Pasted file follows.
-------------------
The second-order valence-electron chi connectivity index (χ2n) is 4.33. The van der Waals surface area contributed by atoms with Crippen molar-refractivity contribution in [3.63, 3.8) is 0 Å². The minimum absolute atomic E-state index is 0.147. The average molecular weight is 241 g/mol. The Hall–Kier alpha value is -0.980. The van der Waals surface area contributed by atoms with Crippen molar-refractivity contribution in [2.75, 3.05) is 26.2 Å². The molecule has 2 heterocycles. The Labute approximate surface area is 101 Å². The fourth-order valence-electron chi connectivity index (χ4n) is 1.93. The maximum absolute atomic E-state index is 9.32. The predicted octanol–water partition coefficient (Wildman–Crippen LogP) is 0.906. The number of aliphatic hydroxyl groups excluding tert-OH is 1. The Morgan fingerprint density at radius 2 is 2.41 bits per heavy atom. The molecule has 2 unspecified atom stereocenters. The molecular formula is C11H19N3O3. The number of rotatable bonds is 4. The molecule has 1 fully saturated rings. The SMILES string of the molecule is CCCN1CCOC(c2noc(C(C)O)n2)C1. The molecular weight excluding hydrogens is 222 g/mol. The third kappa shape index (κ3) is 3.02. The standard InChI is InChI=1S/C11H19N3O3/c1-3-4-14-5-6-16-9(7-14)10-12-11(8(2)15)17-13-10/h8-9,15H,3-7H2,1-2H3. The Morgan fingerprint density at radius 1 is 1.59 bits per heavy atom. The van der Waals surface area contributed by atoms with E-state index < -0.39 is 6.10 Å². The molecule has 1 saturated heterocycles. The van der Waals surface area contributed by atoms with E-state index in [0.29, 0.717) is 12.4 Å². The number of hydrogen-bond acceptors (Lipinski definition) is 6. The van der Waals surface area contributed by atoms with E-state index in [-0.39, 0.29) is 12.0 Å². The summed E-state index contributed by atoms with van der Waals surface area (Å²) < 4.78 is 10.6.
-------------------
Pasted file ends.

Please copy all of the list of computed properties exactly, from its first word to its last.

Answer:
The second-order valence-electron chi connectivity index (χ2n) is 4.33. The van der Waals surface area contributed by atoms with Crippen molar-refractivity contribution in [3.63, 3.8) is 0 Å². The minimum absolute atomic E-state index is 0.147. The average molecular weight is 241 g/mol. The Hall–Kier alpha value is -0.980. The van der Waals surface area contributed by atoms with Crippen molar-refractivity contribution in [2.75, 3.05) is 26.2 Å². The molecule has 2 heterocycles. The Labute approximate surface area is 101 Å². The fourth-order valence-electron chi connectivity index (χ4n) is 1.93. The maximum absolute atomic E-state index is 9.32. The predicted octanol–water partition coefficient (Wildman–Crippen LogP) is 0.906. The number of aliphatic hydroxyl groups excluding tert-OH is 1. The Morgan fingerprint density at radius 2 is 2.41 bits per heavy atom. The molecule has 2 unspecified atom stereocenters. The molecular formula is C11H19N3O3. The number of rotatable bonds is 4. The molecule has 1 fully saturated rings. The SMILES string of the molecule is CCCN1CCOC(c2noc(C(C)O)n2)C1. The molecular weight excluding hydrogens is 222 g/mol. The third kappa shape index (κ3) is 3.02. The standard InChI is InChI=1S/C11H19N3O3/c1-3-4-14-5-6-16-9(7-14)10-12-11(8(2)15)17-13-10/h8-9,15H,3-7H2,1-2H3. The Morgan fingerprint density at radius 1 is 1.59 bits per heavy atom. The van der Waals surface area contributed by atoms with E-state index < -0.39 is 6.10 Å². The molecule has 1 saturated heterocycles. The van der Waals surface area contributed by atoms with E-state index in [0.29, 0.717) is 12.4 Å². The number of hydrogen-bond acceptors (Lipinski definition) is 6. The van der Waals surface area contributed by atoms with E-state index in [-0.39, 0.29) is 12.0 Å². The summed E-state index contributed by atoms with van der Waals surface area (Å²) < 4.78 is 10.6.